I’m doing a writing residency at South London Gallery this year along with the other five on my Art Writing MA. The plan is to make three publications with SLG recording our residency, one in conjunction with each exhibition we work on. The exhibition we’ve begun with is Rivane Neuenschwander’s Suspension Point, and we spent today at the gallery writing things in response to the show.

rn-suspension-install-3-72Below is a formal review I wrote of the work, which will make an appearance in the first publication along with some other more ‘creative’ writing from all of us. I’ll put some of my other things online tomorrow, crossings-out and all.

Rivane Neuenschwander – Suspension Point
South London Gallery, London, 3 October – 30 November 2008

Suspension Point is immediately an experiential exhibition: one that yields only to the physical navigation of its objects, surfaces, temporalities and narratives which continually exchange as they reveal themselves over time. Yet conceived as a single, monolithic work, the internal relations within the exhibition remain entirely its own, and refuse to be inhabited by the extraneous viewer. This is the paradoxical territory in which Neuenschwander suspends the viewer, signalled from the outset by the open doorway to the exhibition hall, symmetrically framing a staircase that leads out of view: the work is precisely here, but from where you stand it is out of reach.

For the two months of the exhibition, the imposing height of the main space has been bisected horizontally by a thin timber ceiling/floor, supported underneath by eight functional timber structures which serve also to portion the lower space into areas of (usually motionless) activity. Choosing this lower space to explore first, one is immersed into the subdued warmth of a dimly-lit underfloor space, with the roughly hewn timber lending a tone of provisionality and practicality to the otherwise formal arrangement of support structures and electrical equipment.

Confining the experience of the space comes the sound of distinct, infrequent drips leaking from the temporary ceiling, escalating every now and then into a measured cacophony. A first exploration suggests the noise is artificial after all, fed through a number of floor- and ceiling-mounted speakers. But among the speakers, a ceiling-mounted microphone is poised at the base of a round metal drum set into a circular hole in the ceiling itself: a double bluff? Sure enough, following the clue to the upper floor reveals the drum to be a nearly empty trough, subjected to the steady beat of barely visible drips which, when finally located, can be traced still higher to a tiny, transparent pipe of real water, secreted in the very rafters of the hall’s original lantern ceiling.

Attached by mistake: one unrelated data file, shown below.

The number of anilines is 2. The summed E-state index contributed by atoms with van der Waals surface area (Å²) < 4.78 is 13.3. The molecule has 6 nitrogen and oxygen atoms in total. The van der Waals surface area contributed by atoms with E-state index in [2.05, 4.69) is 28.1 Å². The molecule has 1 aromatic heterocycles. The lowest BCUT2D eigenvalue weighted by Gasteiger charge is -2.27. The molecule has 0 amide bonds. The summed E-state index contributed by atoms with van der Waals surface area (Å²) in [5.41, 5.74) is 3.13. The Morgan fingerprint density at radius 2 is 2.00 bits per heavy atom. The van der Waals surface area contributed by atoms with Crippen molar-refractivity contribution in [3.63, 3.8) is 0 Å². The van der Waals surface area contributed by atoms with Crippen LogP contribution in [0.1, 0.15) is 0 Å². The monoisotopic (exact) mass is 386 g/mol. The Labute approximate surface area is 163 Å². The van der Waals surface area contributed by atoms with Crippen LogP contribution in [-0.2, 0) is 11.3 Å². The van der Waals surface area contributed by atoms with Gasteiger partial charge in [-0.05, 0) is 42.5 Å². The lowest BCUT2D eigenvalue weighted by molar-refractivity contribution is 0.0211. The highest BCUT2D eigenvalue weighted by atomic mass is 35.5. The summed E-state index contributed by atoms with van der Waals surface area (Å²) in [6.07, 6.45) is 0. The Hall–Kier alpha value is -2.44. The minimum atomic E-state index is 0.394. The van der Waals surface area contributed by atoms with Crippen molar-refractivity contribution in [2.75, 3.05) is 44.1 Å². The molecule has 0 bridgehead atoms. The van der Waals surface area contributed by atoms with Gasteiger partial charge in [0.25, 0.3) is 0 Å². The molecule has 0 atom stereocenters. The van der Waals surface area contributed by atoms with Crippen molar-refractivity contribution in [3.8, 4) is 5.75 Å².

Thus the viewer is conveyed through the space in a piecemeal exploration of the exhibition’s topology, tracking down references and redeeming the hanging promises of its objects. And one line of research spills into another. The noise from the speakers downstairs is barely audible on the upper deck, reducing and tightening the sound into a single regular drum beat of real-time drops that punctuate the stillness of the upstairs room, marking time rather than describing space.

Just as the source of cacophonous sound downstairs traces a path from floor to ceiling and floor to ceiling again, so this singular beat uses many of the same coordinates to continue a navigation of the space. The regularity of the beat finds an immediate response in a clean line of circular 2” holes drilled across all four walls at eye-level, again horizontally bisecting the space, and transposing into physical form the time marked out in sound. Back downstairs another sequence of circles continually replays the time-as-form trope in celluloid, as the tiny perforation in each frame of 16 mm film momentarily flashes onto the wall with the jerkiness of stop-frame animation. Each bears signs of its inception in a minutely scuffed circumference that recalls the rough edges of the holes upstairs, and which find ultimate conclusion, perhaps, in the sawdust gathered on the wooden floor. A dislocated palimpsest of form and activity emerges, spread intimately across space over multiple temporalities and scales.

A silent 8 mm film projected onto the opposite wall follows the meandering of a huge bubble as it floats above darkened woodland. Careful cross-fading between shots gives the impression that the bubble remains intact continuously as the film loops. Darting and bobbing on the air in slow motion, the bubble shifts over time through infinite variations of form and size, but never bursts. The stubborn integrity of the membrane leaves the camera resolutely outside, with no possibility of integration.

In Suspension Point Neuenschwander constructs a spacious but finally closed text of parallel and shifting associations which, for the viewer, is immersive but never relational. The work engrossingly solicits trespassing over its floors and into its hidden corners, and gradually divulges soft, intricate mappings between its elements as rewards for the physical, intellectual and intuitive work supplied by the viewer. But the real project of the exhibition is internal to itself, and operates beyond the reach of the viewer: in their formal, causal and temporal analogies the works answer one another entirely, relating to one another as only things can relate to other things. The circuit of relations pulls a closed membrane around the works, resolutely guarding against the integration of the onlooker: contained but suspended, and just out of reach.